The first steps in writing job descriptions are the data collection and job analysis processes which begins with questionnaires and/or interviews with both the supervisors and current employee incumbents to gather and determine the key facts about the job.  You will need to collect information that will later be summarized in your job description template.  Generally, the data  will include Job Title, Immediate Supervisor, Department, Pay Grade, Working Hours, and Travel Requirements, FLSA Status, Mission/Summary, Essential and Non-Essential Tasks and Responsibilities, Supervisory Responsibility, Job Requirements (education, skills and experience required for the job), Working Conditions, Physical Demands, Equipment Usage, and Disclaimer for Management Ability to Modify.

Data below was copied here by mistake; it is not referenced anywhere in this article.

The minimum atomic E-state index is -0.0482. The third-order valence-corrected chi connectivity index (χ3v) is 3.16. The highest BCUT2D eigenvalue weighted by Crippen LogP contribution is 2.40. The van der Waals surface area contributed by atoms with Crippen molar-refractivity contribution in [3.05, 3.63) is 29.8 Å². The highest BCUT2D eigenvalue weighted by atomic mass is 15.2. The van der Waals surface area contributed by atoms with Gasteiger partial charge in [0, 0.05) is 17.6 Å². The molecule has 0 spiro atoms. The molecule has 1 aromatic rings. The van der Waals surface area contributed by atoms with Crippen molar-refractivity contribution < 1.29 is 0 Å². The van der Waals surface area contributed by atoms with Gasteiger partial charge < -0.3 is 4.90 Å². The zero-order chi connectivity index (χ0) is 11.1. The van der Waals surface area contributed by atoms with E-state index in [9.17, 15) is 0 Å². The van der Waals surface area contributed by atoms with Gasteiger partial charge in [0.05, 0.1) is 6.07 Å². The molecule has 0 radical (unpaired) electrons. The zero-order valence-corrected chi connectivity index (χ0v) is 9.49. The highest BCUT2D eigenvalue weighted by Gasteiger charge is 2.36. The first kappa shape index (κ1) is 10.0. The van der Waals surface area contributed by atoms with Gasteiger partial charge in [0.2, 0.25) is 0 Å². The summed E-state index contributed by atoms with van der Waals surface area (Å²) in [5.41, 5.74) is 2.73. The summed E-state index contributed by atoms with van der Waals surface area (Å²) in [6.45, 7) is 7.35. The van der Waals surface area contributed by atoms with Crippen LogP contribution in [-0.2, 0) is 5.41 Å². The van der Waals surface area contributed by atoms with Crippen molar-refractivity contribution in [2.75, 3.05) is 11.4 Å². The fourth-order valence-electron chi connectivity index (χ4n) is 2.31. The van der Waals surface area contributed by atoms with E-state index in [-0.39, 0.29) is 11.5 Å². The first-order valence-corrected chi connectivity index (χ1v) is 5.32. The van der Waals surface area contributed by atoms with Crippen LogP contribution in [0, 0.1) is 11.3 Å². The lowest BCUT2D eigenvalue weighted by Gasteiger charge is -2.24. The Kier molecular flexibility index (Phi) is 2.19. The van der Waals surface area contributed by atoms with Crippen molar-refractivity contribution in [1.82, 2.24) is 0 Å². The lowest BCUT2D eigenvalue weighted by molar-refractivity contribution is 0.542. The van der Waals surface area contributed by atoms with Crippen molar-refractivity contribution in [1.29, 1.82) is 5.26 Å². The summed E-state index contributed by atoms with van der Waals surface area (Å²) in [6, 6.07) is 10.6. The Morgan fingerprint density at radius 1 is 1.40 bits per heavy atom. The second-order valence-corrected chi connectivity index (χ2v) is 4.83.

A job description should be practical and summarize the key elements of a job in a clear, concise manner.  Be specific and avoid using subjective adverbs or adjectives such as “frequently,” “some,” “occasional,” and “several.”  It’s important to build flexibility into a job description and ensure that it is dynamic and functional.  Flexible job descriptions will allow your employees to evolve within their positions as processes, technology, and organizational changes occur.  A well-written job description will require an investment of time and effort to accurately reflect your organization and unique jobs.